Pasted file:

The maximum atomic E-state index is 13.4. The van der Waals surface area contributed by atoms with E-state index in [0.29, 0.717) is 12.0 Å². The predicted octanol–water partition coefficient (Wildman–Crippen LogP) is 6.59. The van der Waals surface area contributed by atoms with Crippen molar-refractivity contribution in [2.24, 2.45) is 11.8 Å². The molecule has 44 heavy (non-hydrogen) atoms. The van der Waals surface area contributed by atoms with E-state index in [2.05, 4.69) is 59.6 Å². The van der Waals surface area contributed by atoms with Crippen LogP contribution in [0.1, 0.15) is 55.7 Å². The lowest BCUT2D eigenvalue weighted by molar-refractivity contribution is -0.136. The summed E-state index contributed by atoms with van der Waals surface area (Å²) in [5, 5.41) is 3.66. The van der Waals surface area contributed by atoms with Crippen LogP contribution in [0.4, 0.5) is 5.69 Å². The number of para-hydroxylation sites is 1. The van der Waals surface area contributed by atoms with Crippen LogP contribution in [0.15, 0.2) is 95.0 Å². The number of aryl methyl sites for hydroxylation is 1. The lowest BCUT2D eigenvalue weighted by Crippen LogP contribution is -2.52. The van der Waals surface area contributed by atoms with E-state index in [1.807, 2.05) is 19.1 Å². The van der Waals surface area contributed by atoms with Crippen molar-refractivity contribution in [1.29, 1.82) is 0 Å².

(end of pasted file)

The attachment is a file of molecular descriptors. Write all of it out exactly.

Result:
The maximum atomic E-state index is 13.4. The van der Waals surface area contributed by atoms with E-state index in [0.29, 0.717) is 12.0 Å². The predicted octanol–water partition coefficient (Wildman–Crippen LogP) is 6.59. The van der Waals surface area contributed by atoms with Crippen molar-refractivity contribution in [2.24, 2.45) is 11.8 Å². The molecule has 44 heavy (non-hydrogen) atoms. The van der Waals surface area contributed by atoms with E-state index in [2.05, 4.69) is 59.6 Å². The van der Waals surface area contributed by atoms with Crippen LogP contribution in [0.1, 0.15) is 55.7 Å². The lowest BCUT2D eigenvalue weighted by molar-refractivity contribution is -0.136. The summed E-state index contributed by atoms with van der Waals surface area (Å²) in [5, 5.41) is 3.66. The van der Waals surface area contributed by atoms with Crippen LogP contribution in [0.4, 0.5) is 5.69 Å². The number of para-hydroxylation sites is 1. The van der Waals surface area contributed by atoms with Crippen LogP contribution in [0.15, 0.2) is 95.0 Å². The number of aryl methyl sites for hydroxylation is 1. The lowest BCUT2D eigenvalue weighted by Crippen LogP contribution is -2.52. The van der Waals surface area contributed by atoms with E-state index in [1.807, 2.05) is 19.1 Å². The van der Waals surface area contributed by atoms with Crippen molar-refractivity contribution in [1.29, 1.82) is 0 Å².